“I am a Residential School Survivor and did nine years. I identify with everything. Our school was bigger, more kids. The playground was separated: boys on one side, girls on another. Separated by a big fence. Food was terrible!! I have been on my healing journey since 1982...it will be a life time thing. I cried as I remember my mother bathing me and putting new clothes on me. I never knew what happened to my new clothes. This movie has to be exposed to non-natives....going to CBC would be a suggestion. ” — survivor, 21 Mar 2013

  • Tommig

    “I want to hug my children and my grandchildren and I am so grateful that they get to live with me and I didn't have to lose my children to the schools like my ancestors. The People in this film are younger than I am --when the woman said "I wanted to be in Hell with my people." Because we were taught that is what where our ancestors are I thought oh my I wasn't the only one that felt that way. So that was DDT the put in our hair.” — Tommig, 21 Mar 2013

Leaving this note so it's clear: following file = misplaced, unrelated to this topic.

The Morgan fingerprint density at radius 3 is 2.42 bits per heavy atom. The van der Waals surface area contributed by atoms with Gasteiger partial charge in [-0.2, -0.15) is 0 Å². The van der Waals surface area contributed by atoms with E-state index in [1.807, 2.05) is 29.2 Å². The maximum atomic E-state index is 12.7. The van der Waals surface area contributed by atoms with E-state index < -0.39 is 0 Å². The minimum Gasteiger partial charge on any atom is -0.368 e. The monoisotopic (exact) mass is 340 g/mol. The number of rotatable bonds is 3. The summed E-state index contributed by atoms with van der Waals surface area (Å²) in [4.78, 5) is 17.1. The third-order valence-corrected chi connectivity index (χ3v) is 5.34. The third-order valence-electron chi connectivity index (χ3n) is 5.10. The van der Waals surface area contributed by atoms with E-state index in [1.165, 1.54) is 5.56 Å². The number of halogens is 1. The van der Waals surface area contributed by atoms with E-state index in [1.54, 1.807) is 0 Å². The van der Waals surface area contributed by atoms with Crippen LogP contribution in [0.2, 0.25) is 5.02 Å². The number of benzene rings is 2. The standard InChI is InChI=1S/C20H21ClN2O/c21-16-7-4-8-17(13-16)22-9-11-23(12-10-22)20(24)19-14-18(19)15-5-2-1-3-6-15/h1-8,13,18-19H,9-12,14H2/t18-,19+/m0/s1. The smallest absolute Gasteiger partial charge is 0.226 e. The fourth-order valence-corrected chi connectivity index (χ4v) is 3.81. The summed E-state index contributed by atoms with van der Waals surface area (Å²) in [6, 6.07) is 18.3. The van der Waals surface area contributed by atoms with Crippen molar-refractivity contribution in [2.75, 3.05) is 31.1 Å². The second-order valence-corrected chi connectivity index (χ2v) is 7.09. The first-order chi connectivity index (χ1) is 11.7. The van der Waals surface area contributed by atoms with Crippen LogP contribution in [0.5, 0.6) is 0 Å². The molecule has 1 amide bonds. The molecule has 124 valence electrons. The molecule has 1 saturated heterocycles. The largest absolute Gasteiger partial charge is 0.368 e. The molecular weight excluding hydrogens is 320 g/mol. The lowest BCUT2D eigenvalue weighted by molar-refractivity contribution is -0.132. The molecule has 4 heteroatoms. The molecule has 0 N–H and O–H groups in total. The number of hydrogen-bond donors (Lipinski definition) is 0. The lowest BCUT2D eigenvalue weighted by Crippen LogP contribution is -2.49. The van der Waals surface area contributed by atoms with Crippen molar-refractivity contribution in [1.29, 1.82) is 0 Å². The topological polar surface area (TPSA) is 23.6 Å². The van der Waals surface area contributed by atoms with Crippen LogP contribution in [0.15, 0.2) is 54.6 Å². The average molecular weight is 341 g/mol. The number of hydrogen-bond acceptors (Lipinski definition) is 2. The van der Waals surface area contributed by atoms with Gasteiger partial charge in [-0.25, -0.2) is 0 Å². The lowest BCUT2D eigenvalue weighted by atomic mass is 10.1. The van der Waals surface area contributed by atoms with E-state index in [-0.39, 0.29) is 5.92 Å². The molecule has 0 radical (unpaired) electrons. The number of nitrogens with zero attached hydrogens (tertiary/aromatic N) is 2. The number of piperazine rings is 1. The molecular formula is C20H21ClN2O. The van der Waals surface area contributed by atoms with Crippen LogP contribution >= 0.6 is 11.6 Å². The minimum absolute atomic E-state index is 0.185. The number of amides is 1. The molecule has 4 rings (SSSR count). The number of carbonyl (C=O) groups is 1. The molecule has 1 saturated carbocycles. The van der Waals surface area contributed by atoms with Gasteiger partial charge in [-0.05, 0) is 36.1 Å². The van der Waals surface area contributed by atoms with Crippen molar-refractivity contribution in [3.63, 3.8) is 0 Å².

• MonaLiza

    “I was not able to see the film because we do not have access to APTN. I would love to see the movie. I am a survivor of St. Michael's Residential School in Alert Bay...When will the be available for sale or for download? Thank you to all of you who put this film together. ” — MonaLiza, 20 Mar 2013

  • robinber

    “Powerful film. I could only think of my own kids who fortunately have not had to experience this but did experience rasicm in schools. ” — robinber, 20 Mar 2013

  • charleyvee

    “When will this be available for download exactly? Missed the premiere would love to watch it before sunday!!” — charleyvee, 20 Mar 2013

  • Tanman

    “its a real moving show really intense i recommend any one who wants to know canadain history or native american history to watch it ” — Tanman, 20 Mar 2013

  • anitz81